The relationship of Christianity to various forms of counseling has been a turbulent subject in recent decades. With the advancement of medicinal science and the proliferation of different disease and therapy conceptual frameworks, a wide variety of challenging questions have been presented to Christians. Even within the Christian tradition, schools of thought vary widely in their understanding. Some see psychological issues as purely physiological. They strictly require a biological fix. Others view all psychological issues as direct results of personal sin that should be addressed with repentance. In my understanding, neither extreme does justice to biblical anthropology and the gospel.
Certainly, many things in life are difficult, and Christians should in no way discredit the many blessings God has given for the help and healing of suffering people. We are body-soul unities, and Christians ought to be concerned with addressing the entire person in every situation. Even in psychological/psychiatric matters, we should be willing to see various medications and therapies in light of common grace. God often provides healing through the technological advancement of medicine. Mike Emlet’s course Counseling and Physiology at Westminster Theological Seminary via CCEF was incredibly helpful for me on these matters.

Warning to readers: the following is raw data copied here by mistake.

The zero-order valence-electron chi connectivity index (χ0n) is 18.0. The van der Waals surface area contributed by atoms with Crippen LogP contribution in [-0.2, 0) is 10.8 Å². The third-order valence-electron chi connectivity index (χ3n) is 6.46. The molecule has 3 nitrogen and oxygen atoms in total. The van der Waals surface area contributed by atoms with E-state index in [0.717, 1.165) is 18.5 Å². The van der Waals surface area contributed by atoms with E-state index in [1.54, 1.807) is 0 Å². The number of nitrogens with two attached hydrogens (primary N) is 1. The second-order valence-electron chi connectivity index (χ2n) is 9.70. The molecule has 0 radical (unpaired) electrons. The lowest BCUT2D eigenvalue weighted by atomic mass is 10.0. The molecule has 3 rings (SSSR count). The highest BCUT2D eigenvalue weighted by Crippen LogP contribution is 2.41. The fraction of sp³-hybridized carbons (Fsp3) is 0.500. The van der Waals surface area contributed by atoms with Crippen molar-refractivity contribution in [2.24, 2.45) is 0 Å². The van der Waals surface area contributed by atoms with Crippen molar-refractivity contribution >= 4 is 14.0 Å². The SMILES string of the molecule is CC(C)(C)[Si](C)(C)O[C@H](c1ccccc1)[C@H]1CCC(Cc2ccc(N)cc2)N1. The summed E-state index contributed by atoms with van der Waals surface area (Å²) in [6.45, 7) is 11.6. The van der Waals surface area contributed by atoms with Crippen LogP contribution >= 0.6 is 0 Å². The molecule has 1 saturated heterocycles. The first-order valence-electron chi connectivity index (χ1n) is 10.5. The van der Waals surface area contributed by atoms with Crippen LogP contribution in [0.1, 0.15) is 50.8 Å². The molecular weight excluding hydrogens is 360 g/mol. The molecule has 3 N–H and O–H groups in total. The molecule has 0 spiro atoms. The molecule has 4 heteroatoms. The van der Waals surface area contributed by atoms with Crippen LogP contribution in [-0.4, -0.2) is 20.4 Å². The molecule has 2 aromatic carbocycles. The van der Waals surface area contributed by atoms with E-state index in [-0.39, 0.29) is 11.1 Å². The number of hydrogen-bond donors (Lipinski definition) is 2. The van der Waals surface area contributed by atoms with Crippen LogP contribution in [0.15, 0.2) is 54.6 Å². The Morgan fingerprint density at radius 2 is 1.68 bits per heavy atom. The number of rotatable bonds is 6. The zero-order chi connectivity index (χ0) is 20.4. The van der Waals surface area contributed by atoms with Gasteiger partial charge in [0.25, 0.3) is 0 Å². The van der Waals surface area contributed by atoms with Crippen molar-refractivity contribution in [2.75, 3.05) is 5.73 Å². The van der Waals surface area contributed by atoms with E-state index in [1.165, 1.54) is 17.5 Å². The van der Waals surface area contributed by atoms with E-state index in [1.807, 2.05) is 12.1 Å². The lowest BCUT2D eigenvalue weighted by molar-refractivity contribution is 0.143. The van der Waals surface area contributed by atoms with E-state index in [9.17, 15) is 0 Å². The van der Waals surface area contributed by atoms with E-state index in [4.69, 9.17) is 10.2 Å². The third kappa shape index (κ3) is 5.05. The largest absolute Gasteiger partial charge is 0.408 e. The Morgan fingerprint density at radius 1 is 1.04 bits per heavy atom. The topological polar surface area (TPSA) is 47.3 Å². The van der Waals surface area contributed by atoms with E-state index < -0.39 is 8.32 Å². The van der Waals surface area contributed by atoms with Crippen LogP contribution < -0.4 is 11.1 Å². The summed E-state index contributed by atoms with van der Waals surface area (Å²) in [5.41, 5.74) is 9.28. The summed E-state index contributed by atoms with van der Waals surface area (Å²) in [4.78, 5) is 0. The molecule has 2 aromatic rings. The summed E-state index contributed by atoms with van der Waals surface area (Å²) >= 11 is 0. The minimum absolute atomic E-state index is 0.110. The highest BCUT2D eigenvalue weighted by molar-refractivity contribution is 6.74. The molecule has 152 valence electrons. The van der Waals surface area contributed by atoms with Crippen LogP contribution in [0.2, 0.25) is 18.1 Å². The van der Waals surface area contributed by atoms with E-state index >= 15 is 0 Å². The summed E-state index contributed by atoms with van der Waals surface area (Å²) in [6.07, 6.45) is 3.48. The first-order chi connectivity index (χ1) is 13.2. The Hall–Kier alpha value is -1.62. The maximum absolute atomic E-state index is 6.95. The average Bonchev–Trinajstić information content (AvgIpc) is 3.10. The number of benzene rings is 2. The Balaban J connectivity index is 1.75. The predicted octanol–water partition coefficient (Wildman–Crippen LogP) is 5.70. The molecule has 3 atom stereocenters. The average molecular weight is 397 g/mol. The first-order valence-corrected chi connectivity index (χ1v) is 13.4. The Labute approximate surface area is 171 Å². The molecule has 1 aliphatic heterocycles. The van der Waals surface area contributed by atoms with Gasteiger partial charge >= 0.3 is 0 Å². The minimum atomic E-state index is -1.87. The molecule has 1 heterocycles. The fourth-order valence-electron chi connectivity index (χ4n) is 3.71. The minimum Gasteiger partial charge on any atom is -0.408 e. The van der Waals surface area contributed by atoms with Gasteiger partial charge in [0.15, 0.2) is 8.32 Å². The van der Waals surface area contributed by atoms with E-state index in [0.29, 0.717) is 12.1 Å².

We should not be under the impression that we can simply preach at people with manic depression or schizophrenia, for instance, expecting that will address these acute forms of suffering. In many instances God has given us medication and other therapies as good gifts of common grace. However, ultimately speaking, our good deeds in the body must be done in service of the ultimate “healing” which happens through salvation in Jesus Christ. In that sense, the gospel is the ultimate healing, since the gospel is a matter of special, salvific grace. It is the matter of first importance (1 Cor 15:3) and should be our ultimate (but not exclusive) concern. When we understand counseling in light of special and common grace, we can begin to address many of these difficult issues with biblical clarity and conviction. And in doing so, the preaching of the gospel begins to take on a central role in our understanding of counseling (cf. Rom 10:14–17) while embracing, and not eclipsing, the necessary care for whole persons.